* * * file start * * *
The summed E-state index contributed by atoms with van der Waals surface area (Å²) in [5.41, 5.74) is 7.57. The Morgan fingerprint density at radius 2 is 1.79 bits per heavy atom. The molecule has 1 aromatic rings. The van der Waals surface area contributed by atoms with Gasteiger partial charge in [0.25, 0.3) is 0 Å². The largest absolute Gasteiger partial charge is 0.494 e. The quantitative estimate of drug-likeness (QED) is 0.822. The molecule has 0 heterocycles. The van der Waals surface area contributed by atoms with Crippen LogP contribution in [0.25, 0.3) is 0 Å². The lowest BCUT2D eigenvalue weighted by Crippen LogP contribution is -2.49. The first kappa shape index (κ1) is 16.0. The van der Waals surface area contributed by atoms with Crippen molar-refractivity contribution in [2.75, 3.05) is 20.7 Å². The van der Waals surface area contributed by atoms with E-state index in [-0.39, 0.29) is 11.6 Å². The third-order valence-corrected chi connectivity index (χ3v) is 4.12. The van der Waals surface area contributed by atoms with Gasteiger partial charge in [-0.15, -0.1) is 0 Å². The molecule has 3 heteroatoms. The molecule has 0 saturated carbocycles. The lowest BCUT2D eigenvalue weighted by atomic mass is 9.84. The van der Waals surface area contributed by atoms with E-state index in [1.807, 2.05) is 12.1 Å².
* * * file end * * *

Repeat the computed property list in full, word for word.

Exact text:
The summed E-state index contributed by atoms with van der Waals surface area (Å²) in [5.41, 5.74) is 7.57. The Morgan fingerprint density at radius 2 is 1.79 bits per heavy atom. The molecule has 1 aromatic rings. The van der Waals surface area contributed by atoms with Gasteiger partial charge in [0.25, 0.3) is 0 Å². The largest absolute Gasteiger partial charge is 0.494 e. The quantitative estimate of drug-likeness (QED) is 0.822. The molecule has 0 heterocycles. The van der Waals surface area contributed by atoms with Crippen LogP contribution in [0.25, 0.3) is 0 Å². The lowest BCUT2D eigenvalue weighted by Crippen LogP contribution is -2.49. The first kappa shape index (κ1) is 16.0. The van der Waals surface area contributed by atoms with Crippen molar-refractivity contribution in [2.75, 3.05) is 20.7 Å². The van der Waals surface area contributed by atoms with E-state index in [-0.39, 0.29) is 11.6 Å². The third-order valence-corrected chi connectivity index (χ3v) is 4.12. The van der Waals surface area contributed by atoms with Gasteiger partial charge in [-0.15, -0.1) is 0 Å². The molecule has 3 heteroatoms. The molecule has 0 saturated carbocycles. The lowest BCUT2D eigenvalue weighted by atomic mass is 9.84. The van der Waals surface area contributed by atoms with E-state index in [1.807, 2.05) is 12.1 Å².